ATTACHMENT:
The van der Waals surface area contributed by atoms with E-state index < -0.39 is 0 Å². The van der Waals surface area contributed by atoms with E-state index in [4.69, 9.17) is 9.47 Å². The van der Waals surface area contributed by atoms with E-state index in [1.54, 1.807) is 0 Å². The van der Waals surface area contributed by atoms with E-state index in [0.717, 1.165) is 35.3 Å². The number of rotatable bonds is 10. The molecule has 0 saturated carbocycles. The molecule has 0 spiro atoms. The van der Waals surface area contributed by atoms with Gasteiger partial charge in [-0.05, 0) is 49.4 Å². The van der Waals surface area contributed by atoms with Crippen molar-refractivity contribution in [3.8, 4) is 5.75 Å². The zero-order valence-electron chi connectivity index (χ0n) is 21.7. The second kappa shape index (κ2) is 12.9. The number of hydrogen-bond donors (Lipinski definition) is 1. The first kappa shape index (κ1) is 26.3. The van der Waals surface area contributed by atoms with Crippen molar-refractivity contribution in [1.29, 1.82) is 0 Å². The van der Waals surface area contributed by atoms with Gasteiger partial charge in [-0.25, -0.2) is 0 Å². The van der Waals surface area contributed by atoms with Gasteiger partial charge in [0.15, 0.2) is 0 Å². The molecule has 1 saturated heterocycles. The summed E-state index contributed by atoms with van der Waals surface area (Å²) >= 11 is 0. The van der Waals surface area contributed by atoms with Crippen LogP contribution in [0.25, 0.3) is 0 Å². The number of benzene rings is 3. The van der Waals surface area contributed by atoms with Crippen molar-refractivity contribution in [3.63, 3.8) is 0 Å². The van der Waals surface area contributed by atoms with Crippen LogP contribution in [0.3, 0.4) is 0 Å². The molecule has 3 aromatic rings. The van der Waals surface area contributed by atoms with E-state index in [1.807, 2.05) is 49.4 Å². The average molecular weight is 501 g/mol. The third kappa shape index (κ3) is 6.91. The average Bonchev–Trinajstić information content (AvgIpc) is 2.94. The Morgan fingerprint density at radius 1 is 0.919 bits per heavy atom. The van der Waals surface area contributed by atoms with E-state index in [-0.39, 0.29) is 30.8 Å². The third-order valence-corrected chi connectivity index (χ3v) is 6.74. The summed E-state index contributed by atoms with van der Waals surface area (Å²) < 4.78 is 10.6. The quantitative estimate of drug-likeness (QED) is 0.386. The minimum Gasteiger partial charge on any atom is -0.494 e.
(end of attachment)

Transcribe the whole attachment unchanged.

The van der Waals surface area contributed by atoms with E-state index < -0.39 is 0 Å². The van der Waals surface area contributed by atoms with E-state index in [4.69, 9.17) is 9.47 Å². The van der Waals surface area contributed by atoms with E-state index in [1.54, 1.807) is 0 Å². The van der Waals surface area contributed by atoms with E-state index in [0.717, 1.165) is 35.3 Å². The number of rotatable bonds is 10. The molecule has 0 saturated carbocycles. The molecule has 0 spiro atoms. The van der Waals surface area contributed by atoms with Gasteiger partial charge in [-0.05, 0) is 49.4 Å². The van der Waals surface area contributed by atoms with Crippen molar-refractivity contribution in [3.8, 4) is 5.75 Å². The zero-order valence-electron chi connectivity index (χ0n) is 21.7. The second kappa shape index (κ2) is 12.9. The number of hydrogen-bond donors (Lipinski definition) is 1. The first kappa shape index (κ1) is 26.3. The van der Waals surface area contributed by atoms with Crippen molar-refractivity contribution in [1.29, 1.82) is 0 Å². The van der Waals surface area contributed by atoms with Gasteiger partial charge in [-0.25, -0.2) is 0 Å². The van der Waals surface area contributed by atoms with Gasteiger partial charge in [0.15, 0.2) is 0 Å². The molecule has 1 saturated heterocycles. The summed E-state index contributed by atoms with van der Waals surface area (Å²) >= 11 is 0. The van der Waals surface area contributed by atoms with Crippen LogP contribution in [0.25, 0.3) is 0 Å². The number of benzene rings is 3. The van der Waals surface area contributed by atoms with Crippen molar-refractivity contribution in [3.63, 3.8) is 0 Å². The van der Waals surface area contributed by atoms with Crippen LogP contribution in [0.3, 0.4) is 0 Å². The molecule has 3 aromatic rings. The van der Waals surface area contributed by atoms with E-state index in [1.807, 2.05) is 49.4 Å². The average molecular weight is 501 g/mol. The third kappa shape index (κ3) is 6.91. The average Bonchev–Trinajstić information content (AvgIpc) is 2.94. The Morgan fingerprint density at radius 1 is 0.919 bits per heavy atom. The van der Waals surface area contributed by atoms with E-state index in [-0.39, 0.29) is 30.8 Å². The third-order valence-corrected chi connectivity index (χ3v) is 6.74. The summed E-state index contributed by atoms with van der Waals surface area (Å²) < 4.78 is 10.6. The quantitative estimate of drug-likeness (QED) is 0.386. The minimum Gasteiger partial charge on any atom is -0.494 e.